Best Way to Dry a Car After Washing it (Without Leaving Spots)

Drying a Car After Washing It

We all need to wash our cars from time to time. Maybe you have a slicked up sports car and maybe you have an SUV for a family of five, maybe it’s a real gas guzzler and maybe it’s a tiny eco-friendly-mobile, but whatever kind of car you have, it will get dirty. You don’t want to drive a dirty car around, and you can bet your neighbours, coworkers, dates, or anyone else who has to encounter that filthy odious automobile will be all that happy with its unclean state, so cleaning your car is a must.

But how can and should you go about doing it? The initial instinct may be to simply spray it with soap and water and give it a good scrub down, but the best car washing methods are more nuanced than that. So, how can you best go about cleaning your car, what should you avoid, and what else should you keep in mind about the washing and drying process to ensure your car comes out squeaky clean?

1. Do: Use the Right Type of Cloth

One of the most common mistakes people make when cleaning their car is using the wrong type of cloth – or not knowing that there are wrong types to begin with. It can be tempting to think that one type is the same as another.

Unfortunately, this simply is not the case. For one thing, the wrong kind of cloth can leave behind all manner of streaks and splotches, which not only make it look like you haven’t washed your car, but arguably make it look even worse. You certainly don’t want your car window to emerge with these unsightly streaks after you’re finished, which is why it is so important to choose materials that are soft enough not to leave scratches or streaks behind.

2. Don’t: Rely on Brute Force Alone

This is in stark contrast to the old refrain we have heard about cleaning time and again, that you simply have to “put some elbow grease into it” and force things. That could not be further from the truth. When you “force it” while cleaning car windows, you increase your chances of causing scratches. Even if you think it is absurd that a comparatively-soft rag could leave a scratch, a roughened ragged rag can still leave behind those aforementioned streaks and splotches, defeating the whole point of cleaning your car in the first place.

As such, you want to use force sparingly.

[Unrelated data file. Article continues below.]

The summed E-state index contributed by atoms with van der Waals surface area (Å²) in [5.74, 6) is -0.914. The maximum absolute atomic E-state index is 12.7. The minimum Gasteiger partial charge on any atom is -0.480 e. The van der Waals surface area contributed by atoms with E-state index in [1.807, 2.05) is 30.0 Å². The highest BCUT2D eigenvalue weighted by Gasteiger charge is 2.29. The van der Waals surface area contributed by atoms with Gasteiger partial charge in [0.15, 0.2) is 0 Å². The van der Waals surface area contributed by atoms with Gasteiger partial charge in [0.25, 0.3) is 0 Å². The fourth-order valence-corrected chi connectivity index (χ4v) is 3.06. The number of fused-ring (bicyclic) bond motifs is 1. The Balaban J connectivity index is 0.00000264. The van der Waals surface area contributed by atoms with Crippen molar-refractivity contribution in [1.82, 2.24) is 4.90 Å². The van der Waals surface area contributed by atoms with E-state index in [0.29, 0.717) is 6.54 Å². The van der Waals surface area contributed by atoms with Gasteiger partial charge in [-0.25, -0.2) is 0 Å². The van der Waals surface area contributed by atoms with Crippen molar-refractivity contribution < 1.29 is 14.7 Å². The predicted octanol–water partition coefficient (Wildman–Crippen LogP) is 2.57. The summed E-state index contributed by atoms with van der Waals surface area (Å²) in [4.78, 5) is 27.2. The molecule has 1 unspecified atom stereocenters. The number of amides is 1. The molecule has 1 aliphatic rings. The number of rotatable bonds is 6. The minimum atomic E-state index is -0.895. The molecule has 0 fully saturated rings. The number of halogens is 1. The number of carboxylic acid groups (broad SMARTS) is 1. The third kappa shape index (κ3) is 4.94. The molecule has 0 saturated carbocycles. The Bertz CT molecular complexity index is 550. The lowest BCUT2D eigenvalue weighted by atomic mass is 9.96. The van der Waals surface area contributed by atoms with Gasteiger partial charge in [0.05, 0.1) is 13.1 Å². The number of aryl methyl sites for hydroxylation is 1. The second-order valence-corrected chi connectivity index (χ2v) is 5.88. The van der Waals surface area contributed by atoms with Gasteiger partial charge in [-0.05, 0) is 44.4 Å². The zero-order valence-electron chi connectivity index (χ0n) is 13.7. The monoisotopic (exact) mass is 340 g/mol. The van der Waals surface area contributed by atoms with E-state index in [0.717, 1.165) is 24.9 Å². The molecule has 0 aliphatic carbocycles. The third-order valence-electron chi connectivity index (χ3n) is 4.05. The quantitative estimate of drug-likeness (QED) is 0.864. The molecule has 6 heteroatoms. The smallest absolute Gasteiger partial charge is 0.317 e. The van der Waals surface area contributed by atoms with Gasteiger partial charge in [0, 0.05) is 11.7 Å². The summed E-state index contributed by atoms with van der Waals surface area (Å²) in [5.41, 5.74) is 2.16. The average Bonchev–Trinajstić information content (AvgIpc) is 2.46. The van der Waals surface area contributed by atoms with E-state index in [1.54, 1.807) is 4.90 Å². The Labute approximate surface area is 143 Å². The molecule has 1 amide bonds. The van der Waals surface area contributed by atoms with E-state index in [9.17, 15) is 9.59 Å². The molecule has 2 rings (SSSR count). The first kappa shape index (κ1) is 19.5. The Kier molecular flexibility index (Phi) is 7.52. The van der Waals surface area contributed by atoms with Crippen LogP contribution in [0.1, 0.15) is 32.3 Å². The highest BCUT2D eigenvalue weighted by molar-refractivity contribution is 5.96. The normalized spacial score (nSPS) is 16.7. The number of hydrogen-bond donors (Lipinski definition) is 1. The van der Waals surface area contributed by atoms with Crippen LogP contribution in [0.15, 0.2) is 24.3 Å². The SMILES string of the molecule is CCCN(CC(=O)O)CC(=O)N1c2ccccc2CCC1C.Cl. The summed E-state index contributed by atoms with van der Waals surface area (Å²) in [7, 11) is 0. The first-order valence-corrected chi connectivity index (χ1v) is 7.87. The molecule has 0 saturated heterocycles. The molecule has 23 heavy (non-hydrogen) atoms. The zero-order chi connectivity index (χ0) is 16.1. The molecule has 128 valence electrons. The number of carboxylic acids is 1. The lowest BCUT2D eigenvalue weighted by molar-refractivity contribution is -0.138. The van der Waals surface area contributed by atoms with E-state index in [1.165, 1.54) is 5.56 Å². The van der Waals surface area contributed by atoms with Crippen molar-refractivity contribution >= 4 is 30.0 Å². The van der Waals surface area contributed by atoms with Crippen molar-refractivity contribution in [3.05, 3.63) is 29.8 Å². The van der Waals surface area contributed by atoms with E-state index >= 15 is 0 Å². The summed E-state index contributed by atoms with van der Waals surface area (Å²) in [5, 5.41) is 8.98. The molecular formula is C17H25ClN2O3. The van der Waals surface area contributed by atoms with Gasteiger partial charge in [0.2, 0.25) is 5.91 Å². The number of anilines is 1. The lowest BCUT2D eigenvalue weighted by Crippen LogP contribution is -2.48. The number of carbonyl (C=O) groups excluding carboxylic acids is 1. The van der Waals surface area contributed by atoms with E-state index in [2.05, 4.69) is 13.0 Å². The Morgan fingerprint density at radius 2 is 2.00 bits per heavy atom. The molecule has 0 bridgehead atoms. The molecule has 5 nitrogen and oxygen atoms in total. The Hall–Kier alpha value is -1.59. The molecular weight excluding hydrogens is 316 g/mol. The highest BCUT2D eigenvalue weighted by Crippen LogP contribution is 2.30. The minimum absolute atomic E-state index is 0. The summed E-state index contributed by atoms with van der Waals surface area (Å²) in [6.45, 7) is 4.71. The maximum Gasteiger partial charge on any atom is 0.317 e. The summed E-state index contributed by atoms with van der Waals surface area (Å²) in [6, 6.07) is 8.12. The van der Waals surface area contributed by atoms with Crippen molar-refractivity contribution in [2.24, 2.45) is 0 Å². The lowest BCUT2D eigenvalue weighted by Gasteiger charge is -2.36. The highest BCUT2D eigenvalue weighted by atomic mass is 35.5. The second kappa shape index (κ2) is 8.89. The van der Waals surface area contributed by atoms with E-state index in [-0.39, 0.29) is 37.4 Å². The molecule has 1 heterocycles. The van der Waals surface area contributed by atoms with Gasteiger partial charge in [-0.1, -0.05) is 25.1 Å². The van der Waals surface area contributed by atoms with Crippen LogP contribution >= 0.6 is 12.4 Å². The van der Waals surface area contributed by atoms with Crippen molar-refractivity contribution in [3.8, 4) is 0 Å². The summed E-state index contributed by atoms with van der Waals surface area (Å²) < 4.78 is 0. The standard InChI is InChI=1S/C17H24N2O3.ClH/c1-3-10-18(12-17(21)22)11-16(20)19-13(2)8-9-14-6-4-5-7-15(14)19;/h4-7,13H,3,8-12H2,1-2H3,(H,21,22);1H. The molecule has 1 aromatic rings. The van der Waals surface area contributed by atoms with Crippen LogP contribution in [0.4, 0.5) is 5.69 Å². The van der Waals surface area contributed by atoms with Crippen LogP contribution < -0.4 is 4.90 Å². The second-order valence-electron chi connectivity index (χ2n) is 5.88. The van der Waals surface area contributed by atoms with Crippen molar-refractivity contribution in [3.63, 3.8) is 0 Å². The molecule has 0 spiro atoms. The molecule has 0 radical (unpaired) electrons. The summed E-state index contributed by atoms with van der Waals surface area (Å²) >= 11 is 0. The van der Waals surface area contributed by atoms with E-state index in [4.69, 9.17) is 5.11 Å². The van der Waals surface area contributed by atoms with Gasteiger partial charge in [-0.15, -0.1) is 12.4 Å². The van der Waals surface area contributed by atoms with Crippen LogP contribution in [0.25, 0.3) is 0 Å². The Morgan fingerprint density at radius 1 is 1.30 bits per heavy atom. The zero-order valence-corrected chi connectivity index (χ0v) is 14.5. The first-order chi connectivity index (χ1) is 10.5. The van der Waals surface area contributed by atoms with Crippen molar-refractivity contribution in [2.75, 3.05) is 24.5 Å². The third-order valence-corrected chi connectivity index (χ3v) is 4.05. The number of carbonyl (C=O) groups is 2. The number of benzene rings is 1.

Then, there’s the fact that rags and paper towels especially aren’t very absorbent. The whole idea of cleaning is that you spritz the surface with water and the cleaning agent and then absorb it and the contaminants up into your cleaning tool, be it a cloth, a squeegee, or what have you. Paper towels may be acceptable for this purpose when dealing with spillages inside, but they are exceptionally poor at doing so with car surfaces.

You should, thus, leave those paper towels for indoor spills.

3. Do: Use Chamois or Microfiber Cloth

Both of these options are especially good for dealing with surfaces such as your windscreen or detailing that requires a more delicate touch. 

Microfiber can come in a wide range of different sizes, so no matter how big your car is or the surface you wish to clean, chances are good you can find a microfiber cloth that fits. They are quite absorbent, and chamois even more so. 

Microfiber is pretty easy to use, too. You simply go over the wet surfaces with the cloth as you would a paper towel, only with a far softer and more absorbent surface, and voila.

This is especially nice for those who have neither the time nor patience to learn any special “cleaning techniques,” which are sometimes recommended for sensitive surfaces. With microfiber cloth, it’s practically impossible to mess up, you just clean the mess up! One point of advice – if you have a large microfiber cloth, it may be easier to keep things under control and give you a smoother clean if you fold it once or twice. This can also give you a bit more thickness.

What about the chamois? This is another ultra-soft surface, so you don’t have to worry about streaks and scratches. A chamois is typically made of animal leather, which is in turn often a blend of goat or sheep skin blended with polyvinyl alcohol or something similar. If you’ve had sheepskin clothing, you know how incredibly soft and satisfying they are, so that’s a definite plus, but is it really cleaning material? Well, it can be in a properly made chamois, which is thick and absorbent enough to pick up water and particulates without streaking your vehicle.

Finally, chamois actually often work a bit better when damp than dry, as this helps them cling to the surface in question and move across it smoothly.

4. Don’t: Forced Air Dry or Sun Dry it

A final few tidbits on what not to do when cleaning your car. 

The surfaces are sensitive, so you don’t want to “force” anything, as stated – including the drying process. Taking a blow dryer or anything else to try and “force” your car to dry sooner will simply lead to beads of water sticking in place as ugly streaks. It could also cause particles to stick in place as well.

You also want to be careful about sun drying. The slow evaporation process involved once again just tends to leave you with streaks and a less clean car than you might imagine.

Cleaning your car should not be a struggle, and it does not have to be. By making use of the soft and affordable options mentioned here, especially microfiber cloths and chamois, you can clean it easily. What’s more, by affording paper towels and forced drying, you can avoid unsightly streaks.

In doing so, you can come away from the car cleaning process with a car that is truly as squeaky clean as you would hope and deserve.

  • June 29, 2020
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